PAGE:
Cyclists really need to learn a little Rule #5.

  9. #9
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    Worst: The worst bike I have ridden so far for handling was a Kestrel CSX mountain frame. It was an old design from before the time of suspension forks, so when I added an 80mm fork to the front, it made the thing handle like a Harley chopper through the trails. It was aweful. I was able to put a rigid fork back on the front and use it as a single speed, and it handled just fine with the rigid.

    Best: My 1986 serotta Nova Special. It was a Columbus SL tubing frame that I picked up from a local pro in 1986 who raced for the womens weight watchers team. It was so laid back and comfy I could ride it as an all day bike. Too bad I sold it in 1994 for money for my first MTB. Big mistake!
    Cyclists really need to learn a little Rule #5.

  10. #10
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    Okay, I'll play

    Best: Merckx Team SC. The most fun to be had on two wheels...as long as you're not inattentive.

    Worst: Kestrel 200SCi. Twitchy rear end coupled with harsh-riding Cane Creek Cronos wheelset.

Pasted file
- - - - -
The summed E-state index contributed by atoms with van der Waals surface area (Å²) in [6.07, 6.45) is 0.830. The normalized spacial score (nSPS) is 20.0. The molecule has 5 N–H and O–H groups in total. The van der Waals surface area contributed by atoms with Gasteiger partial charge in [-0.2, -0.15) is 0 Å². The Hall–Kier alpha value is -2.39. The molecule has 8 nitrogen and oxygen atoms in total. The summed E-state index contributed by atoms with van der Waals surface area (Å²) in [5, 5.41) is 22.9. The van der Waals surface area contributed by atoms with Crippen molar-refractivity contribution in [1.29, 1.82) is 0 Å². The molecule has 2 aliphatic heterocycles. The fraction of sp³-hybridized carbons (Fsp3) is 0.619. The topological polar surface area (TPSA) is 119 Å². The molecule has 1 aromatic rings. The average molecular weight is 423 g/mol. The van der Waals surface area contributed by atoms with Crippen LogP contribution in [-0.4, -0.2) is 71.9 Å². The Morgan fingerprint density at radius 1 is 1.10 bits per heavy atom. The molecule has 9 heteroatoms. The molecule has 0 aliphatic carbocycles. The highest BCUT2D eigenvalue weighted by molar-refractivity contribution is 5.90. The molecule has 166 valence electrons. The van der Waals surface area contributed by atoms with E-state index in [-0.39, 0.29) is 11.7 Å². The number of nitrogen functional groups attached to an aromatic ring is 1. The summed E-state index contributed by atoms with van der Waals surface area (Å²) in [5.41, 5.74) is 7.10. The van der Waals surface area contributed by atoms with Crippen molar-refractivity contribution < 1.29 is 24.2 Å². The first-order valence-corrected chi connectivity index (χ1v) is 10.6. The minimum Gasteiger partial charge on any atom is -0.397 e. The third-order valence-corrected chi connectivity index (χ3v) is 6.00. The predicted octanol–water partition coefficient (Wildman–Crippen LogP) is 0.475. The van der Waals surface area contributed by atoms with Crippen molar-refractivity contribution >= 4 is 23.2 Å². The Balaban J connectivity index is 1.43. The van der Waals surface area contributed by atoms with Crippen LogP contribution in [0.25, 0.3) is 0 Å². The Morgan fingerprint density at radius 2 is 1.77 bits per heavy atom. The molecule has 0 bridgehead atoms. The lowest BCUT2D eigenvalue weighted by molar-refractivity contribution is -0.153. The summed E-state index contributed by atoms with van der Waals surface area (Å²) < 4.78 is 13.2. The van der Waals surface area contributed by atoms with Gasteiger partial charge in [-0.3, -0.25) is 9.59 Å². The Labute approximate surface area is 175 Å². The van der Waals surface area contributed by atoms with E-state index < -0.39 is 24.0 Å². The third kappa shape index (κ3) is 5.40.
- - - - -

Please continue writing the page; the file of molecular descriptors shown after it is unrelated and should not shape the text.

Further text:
11. #11
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    Best and least best

    My current bike a Merckx Team SC is the best. Stable yet turns great at high speed. Close second, Vortex or Ciocc Challenger.All three great bikes. Least best, my old steel Fuji. Probably due to flex, but still not too bad.

  12. #12
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    Quote Originally Posted by spookyload
    Hey dave, where do you have the rear dropouts set on your 381. I am still looking at my half finished 481, and am trying to decide where to put the rears. I was going to put them in the middle, but thought I might ask you what you have found to be the best spot. I am riding mostly solo long rides, no racing or crits. I had planned on putting them all the way back to make the longer wheel base, but a local rider here on a 381 told me it makes the bike overly stable and lethargic. Any inputs?
    Mine are set as far forward as possible. I don't think it makes a big difference.
    Dave Hickey/ Fort Worth

    My 3Rensho Blog: http://vintage3rensholove.blogspot.com/

  13. #13
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    Best: My '03 Giant TCR1 with DA 10. Ultra aggressive and super responsive thanks to the compact geometry, tight wheelbase and short chainstays. This bike sticks to the road and pulls me through any line I choose. The carbon fiber soaks up vibration like a sponge leaving me feeling fresh and ready for some end-of-the-ride attacks, that is after riding for 80 miles!